Is a sinewave controller healthier for a motor?

General Discussion about electric bicycles.
Post Reply
ebike11   1 MW

1 MW
Posts: 1524
Joined: Nov 16 2013 8:01pm
Location: far away

Is a sinewave controller healthier for a motor?

Post by ebike11 » Dec 26 2020 8:49am

Hi guys
I have a mxus 36v motor and battery pack on a spare bike. Im jsing just a cheap 22A controller from aliexpress. I know it may be a weird question but would a sinewave controller, which is completely silent, be healthier for an ebike system/motor than a cheap non sinewave.type?
The reason i ask is because the non sinewave controller causes a bit of noise and grunting, especially on take off but even full throttle it still whines a bit.
Do these noises affect or hurt any componants??

My sinewaves on my other past bikes were silent in all ranges.


larsb   1 MW

1 MW
Posts: 1984
Joined: Dec 10 2014 5:12am
Location: Gothenburg, Sweden

Re: Is a sinewave controller healthier for a motor?

Post by larsb » Dec 26 2020 10:44am

No, you lose a bit of efficiency but it doesn’t matter

Just don’t overpower and burn your motor (which you can do with any controller type.)

User avatar
MadRhino   100 GW

100 GW
Posts: 7213
Joined: Sep 03 2010 5:28pm
Location: Montreal QC Canada

Re: Is a sinewave controller healthier for a motor?

Post by MadRhino » Dec 26 2020 2:03pm

Driving a simple 3 phase brushless motor smoothly and silently, does make an impression of reliability but it is only an illusion. A noisy, cogging motor will last just as long if it is fed the same current, performing equal acceleration and speed. When you tune the hardest acceleration, a motor does make some noise though, so silence is sometimes the result of softer start and that, may have some effect on durability.
Make it fool-proof, and I will make a better fool.
Current bikes
Trek Session 10 mod. Variable geometry. 70mph
Santa Cruz V10. 50mph

User avatar
motomech   1.21 GW

1.21 GW
Posts: 3519
Joined: Sep 11 2010 12:21am
Location: Tucson & Punta Cana Baja Mexico

Re: Is a sinewave controller healthier for a motor?

Post by motomech » Dec 28 2020 1:19am

The answer to the title question is no,...and yes.
A number of years ago, I played around with running high power thru a MXUS geared mini. By "high power", I'm talking about 14S and 16S LiPoly (nom. 54V & 62V) and a 25A Grineon & a Lynn 22A Mini Monster, both square-wave 6 FET's. The Lynn was a hard-hitting little hot rod and even on just 14S, I could feel the motor "hammering" thru the bars.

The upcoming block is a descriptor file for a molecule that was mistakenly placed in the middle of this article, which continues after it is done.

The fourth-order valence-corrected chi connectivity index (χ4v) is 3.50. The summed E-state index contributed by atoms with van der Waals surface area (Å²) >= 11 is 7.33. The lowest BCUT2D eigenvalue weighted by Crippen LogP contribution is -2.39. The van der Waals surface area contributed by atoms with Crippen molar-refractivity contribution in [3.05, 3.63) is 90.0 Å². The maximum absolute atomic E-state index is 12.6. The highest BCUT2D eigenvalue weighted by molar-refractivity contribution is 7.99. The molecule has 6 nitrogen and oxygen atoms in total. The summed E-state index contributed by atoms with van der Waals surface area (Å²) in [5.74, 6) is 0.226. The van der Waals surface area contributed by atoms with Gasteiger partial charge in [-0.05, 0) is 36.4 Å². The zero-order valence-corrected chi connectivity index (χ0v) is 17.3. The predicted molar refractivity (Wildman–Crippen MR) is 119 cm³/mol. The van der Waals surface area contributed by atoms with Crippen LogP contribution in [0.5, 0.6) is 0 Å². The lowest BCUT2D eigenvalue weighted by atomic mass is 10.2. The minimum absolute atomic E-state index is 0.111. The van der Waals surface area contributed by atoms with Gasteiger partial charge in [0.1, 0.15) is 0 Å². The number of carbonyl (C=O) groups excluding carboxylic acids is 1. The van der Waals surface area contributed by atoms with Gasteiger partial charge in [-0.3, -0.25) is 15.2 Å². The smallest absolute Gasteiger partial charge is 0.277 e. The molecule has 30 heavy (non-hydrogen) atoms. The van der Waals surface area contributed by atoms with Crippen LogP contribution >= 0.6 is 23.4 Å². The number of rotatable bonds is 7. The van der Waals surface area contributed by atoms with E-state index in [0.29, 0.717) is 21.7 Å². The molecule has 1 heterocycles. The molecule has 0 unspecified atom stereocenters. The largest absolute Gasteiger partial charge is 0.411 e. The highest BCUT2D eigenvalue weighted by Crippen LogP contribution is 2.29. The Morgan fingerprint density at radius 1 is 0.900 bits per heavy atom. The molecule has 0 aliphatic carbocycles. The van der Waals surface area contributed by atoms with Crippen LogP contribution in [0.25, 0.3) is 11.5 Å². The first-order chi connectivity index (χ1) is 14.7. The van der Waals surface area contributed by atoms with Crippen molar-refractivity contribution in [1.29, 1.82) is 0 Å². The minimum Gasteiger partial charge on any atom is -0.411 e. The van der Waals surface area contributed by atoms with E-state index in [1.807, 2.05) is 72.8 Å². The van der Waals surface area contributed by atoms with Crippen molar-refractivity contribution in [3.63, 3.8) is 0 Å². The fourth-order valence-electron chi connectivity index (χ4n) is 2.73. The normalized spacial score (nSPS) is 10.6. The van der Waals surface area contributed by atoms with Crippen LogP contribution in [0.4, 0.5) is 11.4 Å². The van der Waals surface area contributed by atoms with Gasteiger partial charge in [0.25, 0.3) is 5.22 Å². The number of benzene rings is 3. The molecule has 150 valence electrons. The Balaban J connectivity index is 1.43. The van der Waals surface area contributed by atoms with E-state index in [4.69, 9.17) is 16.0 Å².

Now I never ran a sine-wave at those levels, they were puny little 14 A units and they never liked the odd Voltages of Lipoly. But I would think the hammering was largely a function of the square-wave topography, so one would think a sine-wave would be transmit less of the shocks.
I did have a chance to compare the two types of controllers, both around the 15A level on the very tiny and power sensitive Cute (Q100) CST. The sine-wave had a "softer" start-up and felt easier on the motor.
So I would suppose the answer is, no, not much different on low power, but for idiots like me that try and run too much power thru a sm. motor, I think a sine-wave could act like a cushion.
These days I run 14S and a soft-start Square-wave on my Q100H motors and that seems about right.
Motomech '11 Motobecane Fathom team, frt. mounted, recycled SWX02 from a Jump rental, 14S (52V nom.) Turnigy LiPoly, PSW Power 9-FET 20A controller. Mean Well HLG-320H-54A, Schwalbe Marathon's, 27 to 28 MPH.

User avatar
dogman dan   100 GW

100 GW
Posts: 35849
Joined: May 17 2008 12:53pm
Location: Las Cruces New Mexico USA

Re: Is a sinewave controller healthier for a motor?

Post by dogman dan » Dec 28 2020 7:09am

Well, I'm a dumb shit with an ag degree, not EE, But I agree with the first two answers.

I never vibrated a motor to death with square controllers. I killed them with too much load, too much watts, or both simultaneously.

Hard to say what kills a motor faster, I've killed motors in under 30 min with only one of the two, when its overloaded enough, or over volted enough.

You can judge how big your overload is by the grunting though. But that is different for each motor, and some will have one or two looser wraps in the winding that grunt more than other motors of the same type. I just mean when it really grunts more than it normally does, its in that overloaded condition that you should try to get out of. With more pedaling, losing some cargo from that trailer, or turning back downhill if its been doing it for 20 min.

Post Reply